Students stage write-in campaigns for ASB secretary position

Posted on Feb 28 2018 - 7:57am by Anders Culiner and Jack Hall

Next Tuesday, students will vote to elect the 2018-19 ASB executive and Senate officers.

All 42 Senate seats, as well as the executive offices of president, vice president, secretary, treasurer, attorney general and judicial chair, are up for election.

Candidates have filed petitions to campaign for all positions but one — ASB secretary. Any candidate interested in running for ASB secretary must now stage a write-in campaign.

“Any student is capable of running a write-in campaign for any office or position,” said ASB Attorney General Dillon Pitts. “The rules are exactly the same … (write-in candidates) still must report expense vouchers just as the typical candidate.”

Write-in candidates, however, will not benefit from many of the same campaign practices common in ASB elections. Write-in candidates may not place campaign signage on campus, participate in the ASB candidates’ debate or campaign in residential dorms.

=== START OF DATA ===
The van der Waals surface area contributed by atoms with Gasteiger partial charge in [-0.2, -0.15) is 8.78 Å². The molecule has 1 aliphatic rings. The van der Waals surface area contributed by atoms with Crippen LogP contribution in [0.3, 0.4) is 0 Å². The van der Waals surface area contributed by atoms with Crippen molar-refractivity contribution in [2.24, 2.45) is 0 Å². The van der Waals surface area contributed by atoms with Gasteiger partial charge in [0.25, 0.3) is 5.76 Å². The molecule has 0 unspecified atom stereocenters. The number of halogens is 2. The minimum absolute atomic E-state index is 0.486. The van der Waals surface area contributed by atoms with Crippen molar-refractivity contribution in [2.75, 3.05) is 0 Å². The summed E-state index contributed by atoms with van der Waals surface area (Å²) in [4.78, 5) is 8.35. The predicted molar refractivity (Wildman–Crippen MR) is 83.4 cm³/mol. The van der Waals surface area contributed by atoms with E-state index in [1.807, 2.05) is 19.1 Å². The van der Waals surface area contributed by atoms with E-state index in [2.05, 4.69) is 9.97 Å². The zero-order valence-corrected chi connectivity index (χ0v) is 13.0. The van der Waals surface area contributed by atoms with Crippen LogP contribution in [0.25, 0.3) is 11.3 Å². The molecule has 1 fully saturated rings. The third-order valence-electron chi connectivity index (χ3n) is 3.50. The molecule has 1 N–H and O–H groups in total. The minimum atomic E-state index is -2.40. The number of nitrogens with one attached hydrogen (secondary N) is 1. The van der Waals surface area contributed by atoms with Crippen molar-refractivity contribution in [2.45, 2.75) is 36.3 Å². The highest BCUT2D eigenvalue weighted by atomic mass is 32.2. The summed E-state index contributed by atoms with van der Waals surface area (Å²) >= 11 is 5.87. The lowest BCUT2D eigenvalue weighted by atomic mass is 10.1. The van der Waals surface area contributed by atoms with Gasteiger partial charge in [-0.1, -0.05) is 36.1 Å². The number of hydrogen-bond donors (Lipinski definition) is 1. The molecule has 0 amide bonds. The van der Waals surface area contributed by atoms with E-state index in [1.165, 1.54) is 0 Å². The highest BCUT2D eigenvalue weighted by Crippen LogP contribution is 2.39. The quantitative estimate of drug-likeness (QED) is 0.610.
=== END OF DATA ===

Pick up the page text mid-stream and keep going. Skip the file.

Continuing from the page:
So far, three candidates have announced intentions for the write-in election. Students Cady Cooper, Kyle Kantor and Reagan Moody have made public accounts and posts on social media promoting their candidacies.

Cooper, a public policy leadership major, said she hopes the secretary position can make a positive difference on campus.

“I want to serve in this capacity for the university because I want to be an approachable source of information on all things ASB-related,” Cooper said. “I want to help make a positive difference and make ASB easily understood and easy to keep track with.”

Kantor, a pharmaceutical studies major, said he wants to fix some of the things he’s noticed have changed over the last year.

“This year I noticed a breakdown in transparency of ASB and communication between branches,” Kantor said. “I am running for ASB secretary so that I can fix this and influence positively in other areas on campus.”

Moody, a public policy major, did not respond to inquiries for comment.

This article was submitted to The Daily Mississippian from an advanced reporting class.